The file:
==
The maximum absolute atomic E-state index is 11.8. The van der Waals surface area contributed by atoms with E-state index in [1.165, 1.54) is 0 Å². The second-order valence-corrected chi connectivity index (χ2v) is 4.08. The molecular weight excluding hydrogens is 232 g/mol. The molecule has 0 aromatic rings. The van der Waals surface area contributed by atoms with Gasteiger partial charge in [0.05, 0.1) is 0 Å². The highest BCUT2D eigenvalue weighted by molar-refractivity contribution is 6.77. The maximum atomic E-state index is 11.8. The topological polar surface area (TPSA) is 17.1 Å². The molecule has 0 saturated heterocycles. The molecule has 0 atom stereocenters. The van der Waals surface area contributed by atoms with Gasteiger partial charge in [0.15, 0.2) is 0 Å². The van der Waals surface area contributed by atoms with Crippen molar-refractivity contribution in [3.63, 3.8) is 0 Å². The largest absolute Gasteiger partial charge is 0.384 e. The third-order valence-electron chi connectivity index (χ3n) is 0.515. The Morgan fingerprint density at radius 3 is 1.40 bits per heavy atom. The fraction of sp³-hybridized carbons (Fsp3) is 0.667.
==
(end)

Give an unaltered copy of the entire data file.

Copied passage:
The maximum absolute atomic E-state index is 11.8. The van der Waals surface area contributed by atoms with E-state index in [1.165, 1.54) is 0 Å². The second-order valence-corrected chi connectivity index (χ2v) is 4.08. The molecular weight excluding hydrogens is 232 g/mol. The molecule has 0 aromatic rings. The van der Waals surface area contributed by atoms with Gasteiger partial charge in [0.05, 0.1) is 0 Å². The highest BCUT2D eigenvalue weighted by molar-refractivity contribution is 6.77. The maximum atomic E-state index is 11.8. The topological polar surface area (TPSA) is 17.1 Å². The molecule has 0 saturated heterocycles. The molecule has 0 atom stereocenters. The van der Waals surface area contributed by atoms with Gasteiger partial charge in [0.15, 0.2) is 0 Å². The van der Waals surface area contributed by atoms with Crippen molar-refractivity contribution in [3.63, 3.8) is 0 Å². The largest absolute Gasteiger partial charge is 0.384 e. The third-order valence-electron chi connectivity index (χ3n) is 0.515. The Morgan fingerprint density at radius 3 is 1.40 bits per heavy atom. The fraction of sp³-hybridized carbons (Fsp3) is 0.667.